The project aim is to ‘commission’ the people of Liverpool and its 'various' visitors to make a world-class string quartet of instruments - two violins, viola and cello. This ‘Liverpool Quartet’ will have a minimum working life of four hundred years and during this time they will be hired out for recording, performance and exhibition worldwide …and the funds generated will be used to finance and support music education projects throughout Merseyside. It’s all about today's Scousers gifting a tangible inheritance to the Scousers of tomorrow … and about the creation of culture … not just its consumption. The making will be done using the original techniques of the master Italian luthier Antoni Stradivari (b1644 - d1737) under the supervision of Liverpool’s own luthier Michael Phoenix … so that means no power tools or electricity … just simple hand tools and by candlelight. This project is a world’s-first for Liverpool, as communal making on this scale has never been done before and it will engage all social groups within the city. Everyone, regardless of physical or learning challenges, will be able to perform some task in the building of these historic legacy instruments … no one, for any reason, will be excluded. The making will take between two to three years to complete and it is planned that thousands of people from all walks of Liverpool life, and visitors to our city, will take part. A premier performance concert for the ‘Liverpool Quartet’ will be held to celebrate its ‘birth’ and the project will be fully documented and recorded so that Scousers of the future can look back at the makers of the instruments that they are hearing. The making will be done in the garden studio at the Bluecoat, the oldest building in the centre of Liverpool.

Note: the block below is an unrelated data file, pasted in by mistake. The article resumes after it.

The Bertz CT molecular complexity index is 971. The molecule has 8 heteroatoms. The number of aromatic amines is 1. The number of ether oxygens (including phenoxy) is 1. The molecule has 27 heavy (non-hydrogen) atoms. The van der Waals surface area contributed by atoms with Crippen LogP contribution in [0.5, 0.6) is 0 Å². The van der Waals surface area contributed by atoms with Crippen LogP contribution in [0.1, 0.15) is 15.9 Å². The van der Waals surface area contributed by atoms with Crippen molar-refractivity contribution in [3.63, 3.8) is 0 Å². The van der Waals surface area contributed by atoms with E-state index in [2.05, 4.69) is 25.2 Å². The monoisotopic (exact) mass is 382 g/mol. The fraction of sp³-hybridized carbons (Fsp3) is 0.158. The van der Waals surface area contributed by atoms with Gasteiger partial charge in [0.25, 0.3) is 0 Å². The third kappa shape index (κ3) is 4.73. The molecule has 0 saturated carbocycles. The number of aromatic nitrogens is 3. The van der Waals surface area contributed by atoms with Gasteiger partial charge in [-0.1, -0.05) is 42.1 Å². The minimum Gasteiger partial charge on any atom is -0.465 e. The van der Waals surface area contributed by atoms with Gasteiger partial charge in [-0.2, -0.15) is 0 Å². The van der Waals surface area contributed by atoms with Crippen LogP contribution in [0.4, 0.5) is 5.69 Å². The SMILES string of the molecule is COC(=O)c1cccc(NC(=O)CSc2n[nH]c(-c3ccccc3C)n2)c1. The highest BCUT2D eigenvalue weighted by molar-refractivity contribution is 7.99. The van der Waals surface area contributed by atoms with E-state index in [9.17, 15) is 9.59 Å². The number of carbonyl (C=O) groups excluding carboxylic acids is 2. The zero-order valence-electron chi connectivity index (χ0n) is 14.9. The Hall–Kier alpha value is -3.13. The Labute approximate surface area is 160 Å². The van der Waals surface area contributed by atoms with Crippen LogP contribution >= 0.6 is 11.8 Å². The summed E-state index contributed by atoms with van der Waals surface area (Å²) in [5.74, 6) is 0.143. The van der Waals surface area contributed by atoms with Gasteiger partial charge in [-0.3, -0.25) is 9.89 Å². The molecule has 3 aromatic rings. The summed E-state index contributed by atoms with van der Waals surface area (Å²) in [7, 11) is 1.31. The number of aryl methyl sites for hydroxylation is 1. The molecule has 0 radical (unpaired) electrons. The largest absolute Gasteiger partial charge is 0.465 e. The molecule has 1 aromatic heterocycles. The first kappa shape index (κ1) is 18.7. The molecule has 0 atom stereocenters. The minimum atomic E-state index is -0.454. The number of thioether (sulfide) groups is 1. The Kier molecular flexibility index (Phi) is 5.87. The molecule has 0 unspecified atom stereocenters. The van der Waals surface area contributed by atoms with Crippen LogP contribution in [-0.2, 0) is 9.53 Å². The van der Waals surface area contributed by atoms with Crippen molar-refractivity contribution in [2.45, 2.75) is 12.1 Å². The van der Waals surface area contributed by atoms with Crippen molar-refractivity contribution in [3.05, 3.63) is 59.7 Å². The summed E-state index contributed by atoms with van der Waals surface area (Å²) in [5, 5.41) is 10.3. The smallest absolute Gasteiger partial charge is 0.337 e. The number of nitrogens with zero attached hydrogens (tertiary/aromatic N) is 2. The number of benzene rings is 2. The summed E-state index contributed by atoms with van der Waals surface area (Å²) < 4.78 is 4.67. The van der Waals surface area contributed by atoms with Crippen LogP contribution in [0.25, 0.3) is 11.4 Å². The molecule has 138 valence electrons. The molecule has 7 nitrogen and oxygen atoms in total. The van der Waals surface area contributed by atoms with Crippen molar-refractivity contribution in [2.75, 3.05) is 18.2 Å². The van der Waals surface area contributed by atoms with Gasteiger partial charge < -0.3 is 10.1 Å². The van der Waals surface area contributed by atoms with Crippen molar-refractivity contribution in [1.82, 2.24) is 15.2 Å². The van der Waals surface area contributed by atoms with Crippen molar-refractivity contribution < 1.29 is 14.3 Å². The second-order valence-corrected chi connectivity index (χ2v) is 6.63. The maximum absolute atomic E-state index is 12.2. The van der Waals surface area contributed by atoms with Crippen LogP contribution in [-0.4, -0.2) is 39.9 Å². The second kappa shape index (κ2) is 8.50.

'' The Scouservarius Project is committed to providing benefits that will continue for hundreds of years through the instruments and those who use, maintain and perform with them ... The social benefits of a project like this is immense. Here is a pro​ject where it will enable many people from an enormous diverse selection of backgrounds, ages, and abilities to actively become involved and create a future for themselves and others. ... This is not just a handout, this is the fishing rod to help fish, this is the materials to build, this is the stuff of today and hundreds of tomorrows to come ... When you give funds to this project you will be breathing life into it. Your contribution will enable this project to rise up and  become an   inheritance that can be seen and heard again and again and again.''   
Dame Evelyn Glennie DBE


The project perfectly fits the recognised 5 steps to mental well-being
Connect - taking part will make you feel valued and being in a community project you’ll get to interact with new people.
Be active - standing at the bench and sawing, gouging or gluing requires physical activity and can be gentle and slower-paced or intense.
Take notice - making a musical instrument is all about concentration, being aware, making choices and being in and savouring ‘the moment’.
Learn - making a violin is known as the 'ultimate woodworking project' ... it's art and craft, beauty and function. The learning experience is at both the physical and mental levels.
Give - participation in a community legacy project is the kindness of giving to people of the present and people of the future.